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Written by BarbaraB
(4/27/2013 5:44 p.m.)
I am interested in considering two points concerning Jane’s goodness.
Prejudice?-In this novel, I’ve always considered, prejudice from the point of view of prejudging negatively but what about positively? Not something I can recall thinking about before. If one is prejudice from pre-judging a person and assigning negative attributes to him/her/them without taking the time to know them wouldn’t it be just as true from the flip side: assigning someone good character before really knowing them and giving yourself a chance to determine if they deserve it? Lizzy does this with Wickham as does all of Meryton but with Jane it’s not a once and a while kind of thing. She is unable to ever see anything bad in anyone unless the evidence is handed to her on a silver platter. And any right results that comes out of her way of seeing people is, it seems, often (not saying always) more the result of a certain percentage of people happening to be good rather than getting it right through observation, reflection and past experience.??
Overly Discreet?-Jane who is being courted by Bingley is following the rules of a proper young Regency lady of the gentry by being discreet but is she overly discreet? Harkening back to Charlotte’s advice, I don’t go along with her advice exactly as she phrased it nor necessarily all of it, but the barebones of the implication that being too discreet might leave a young man unsure of whether the time is right to make a proposal or even if he should is not untrue imo. The whole courtship thing was a bit of an obstacle course: the lady was supposed to be discreet but usually the young man didn’t want to make a proposal unless he was pretty sure of a ‘yes’. (????)
I have seen in texts there were ways for a young woman to get across her feelings in ways that were under an ‘allowable umbrella’ so to speak: flirting/witty banter within reason---unfortunately Jane didn’t have the talent for this; smiling--- this was an issue for Jane as well because she smiled all the time and at everyone so there was no distinction in her smiles for Bingley. And this is what I think Charlotte understood, that there was no particular regard that was distinct in regards to Bingley in comparison to others. When Darcy says he could perceive no particular regard he’s right. Now, as someone stated, he had no business coming up with his conclusion on so meager an observation, and while giving his advice/opinion is okay, I don't go along with the meddling and persuasion. Still one has to wonder if a month or two of observations would have made much difference. Jane really did need to ease up on being overly discreet by maybe allowing, at least some small measure of feeling to come through her eyes now and again or when they were sitting next to each other to maybe lean toward him just an iota, almost barely discernibly to show extra interest in what he was saying. Well...I don't know...it's hard to really know...all I know is if she could have lessened the discretion just enough to convey a bit of particular regard so as to alleviate possible doubtfulness in Bingley, Darcy couldn’t have talked Bingley into believing her indifferent. I don’t excuse Bingley for being persuaded but just saying---things might well have turned out differently for Jane if she had not been so overly discreet.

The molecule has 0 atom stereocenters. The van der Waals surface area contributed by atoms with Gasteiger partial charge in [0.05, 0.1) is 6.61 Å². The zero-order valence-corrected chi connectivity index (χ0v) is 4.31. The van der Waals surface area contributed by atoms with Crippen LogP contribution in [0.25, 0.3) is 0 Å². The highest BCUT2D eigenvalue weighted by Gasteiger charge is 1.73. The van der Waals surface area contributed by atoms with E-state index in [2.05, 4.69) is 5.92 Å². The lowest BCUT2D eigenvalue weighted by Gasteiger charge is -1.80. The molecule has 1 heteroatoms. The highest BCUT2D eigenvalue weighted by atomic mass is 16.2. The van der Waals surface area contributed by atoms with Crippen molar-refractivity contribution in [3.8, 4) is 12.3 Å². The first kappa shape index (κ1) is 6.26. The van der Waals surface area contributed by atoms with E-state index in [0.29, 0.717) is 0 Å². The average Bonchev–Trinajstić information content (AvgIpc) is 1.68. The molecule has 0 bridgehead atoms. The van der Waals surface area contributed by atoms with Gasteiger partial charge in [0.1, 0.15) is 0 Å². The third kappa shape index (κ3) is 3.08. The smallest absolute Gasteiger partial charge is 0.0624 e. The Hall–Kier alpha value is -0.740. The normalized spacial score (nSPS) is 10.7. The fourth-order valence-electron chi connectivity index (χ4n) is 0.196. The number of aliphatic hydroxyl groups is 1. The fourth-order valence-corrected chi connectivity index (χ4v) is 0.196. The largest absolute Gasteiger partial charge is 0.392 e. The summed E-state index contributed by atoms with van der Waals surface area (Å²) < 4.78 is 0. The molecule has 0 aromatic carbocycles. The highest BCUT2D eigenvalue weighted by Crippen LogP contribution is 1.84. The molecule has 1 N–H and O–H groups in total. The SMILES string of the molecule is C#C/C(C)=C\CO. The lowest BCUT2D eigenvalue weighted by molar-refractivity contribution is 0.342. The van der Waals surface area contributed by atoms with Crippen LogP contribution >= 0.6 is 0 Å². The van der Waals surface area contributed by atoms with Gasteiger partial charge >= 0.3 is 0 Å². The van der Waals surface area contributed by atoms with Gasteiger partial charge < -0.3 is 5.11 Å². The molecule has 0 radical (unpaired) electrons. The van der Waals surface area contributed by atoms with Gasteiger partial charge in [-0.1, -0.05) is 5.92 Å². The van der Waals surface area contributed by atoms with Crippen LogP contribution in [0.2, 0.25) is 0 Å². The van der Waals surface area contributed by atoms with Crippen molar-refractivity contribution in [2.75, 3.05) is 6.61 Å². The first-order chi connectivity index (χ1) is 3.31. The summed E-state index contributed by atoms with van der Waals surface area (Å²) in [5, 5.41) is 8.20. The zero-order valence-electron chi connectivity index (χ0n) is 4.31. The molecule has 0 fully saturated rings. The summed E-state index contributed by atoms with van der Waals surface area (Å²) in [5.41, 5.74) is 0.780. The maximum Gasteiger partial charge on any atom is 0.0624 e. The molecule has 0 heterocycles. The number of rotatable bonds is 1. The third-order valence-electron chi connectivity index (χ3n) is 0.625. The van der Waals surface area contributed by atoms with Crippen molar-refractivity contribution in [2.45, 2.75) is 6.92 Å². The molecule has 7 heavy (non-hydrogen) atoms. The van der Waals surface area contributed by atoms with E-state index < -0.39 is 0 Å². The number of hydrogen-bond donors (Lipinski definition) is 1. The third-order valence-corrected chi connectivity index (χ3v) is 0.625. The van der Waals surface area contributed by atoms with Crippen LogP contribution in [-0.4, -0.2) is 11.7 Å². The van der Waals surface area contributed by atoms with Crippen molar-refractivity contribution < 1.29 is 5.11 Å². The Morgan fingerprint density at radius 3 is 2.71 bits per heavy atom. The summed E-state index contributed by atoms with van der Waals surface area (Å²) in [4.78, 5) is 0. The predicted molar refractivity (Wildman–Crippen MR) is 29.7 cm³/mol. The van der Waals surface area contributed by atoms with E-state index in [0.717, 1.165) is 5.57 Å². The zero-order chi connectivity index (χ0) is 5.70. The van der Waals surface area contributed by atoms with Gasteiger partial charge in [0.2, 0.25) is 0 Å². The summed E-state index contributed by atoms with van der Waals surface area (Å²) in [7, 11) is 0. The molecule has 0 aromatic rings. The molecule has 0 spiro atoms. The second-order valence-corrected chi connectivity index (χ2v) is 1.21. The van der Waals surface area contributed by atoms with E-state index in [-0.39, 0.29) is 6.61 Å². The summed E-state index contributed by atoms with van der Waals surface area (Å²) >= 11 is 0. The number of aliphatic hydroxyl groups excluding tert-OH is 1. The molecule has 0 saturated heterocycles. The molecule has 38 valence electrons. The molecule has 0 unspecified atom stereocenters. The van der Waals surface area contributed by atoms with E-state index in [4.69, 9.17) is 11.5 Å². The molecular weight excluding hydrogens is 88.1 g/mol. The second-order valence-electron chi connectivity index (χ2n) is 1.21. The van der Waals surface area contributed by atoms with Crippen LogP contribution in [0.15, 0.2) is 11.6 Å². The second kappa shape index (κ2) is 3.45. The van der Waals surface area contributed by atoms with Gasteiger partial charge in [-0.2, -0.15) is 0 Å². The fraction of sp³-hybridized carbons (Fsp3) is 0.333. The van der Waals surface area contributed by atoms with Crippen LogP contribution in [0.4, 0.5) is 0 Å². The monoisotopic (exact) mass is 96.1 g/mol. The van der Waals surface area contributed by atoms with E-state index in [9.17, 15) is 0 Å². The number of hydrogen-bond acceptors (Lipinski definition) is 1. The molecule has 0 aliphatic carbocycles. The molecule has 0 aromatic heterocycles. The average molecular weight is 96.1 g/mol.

I realize that this is not the usually accepted Pemberley view but here’s my argument: over the years of reading Austen and of reading about her and her works, I feel that she is a proponent of balance and generally is not so approving of extremes. The way I see it, in the matters of romance, Lydia sits on the negative extreme and Jane is on the positive extreme and Austen shows that extremes have a tendency to bring about negative results. This is just a personal opinion and as I said, likely different from most.
However, having said all this, I personally like Jane and I know, I know, Jane is Jane, a sweetheart and I don’t think she has the wherewithal to be/act any differently than she did even had it been pointed out to her. And yet, we see her now very dejected and I feel sorry for her. She has had her feelings hurt having to have come to the realization that she has been duped by the Bingley sisters whom she had come to think of as dear friends. (Positive prejudice?) And more importantly, she has lost out on the chance for a very well-matched marriage based on mutual respect and love, one that would have been very financially prudent to boot. (Overly discreet?)
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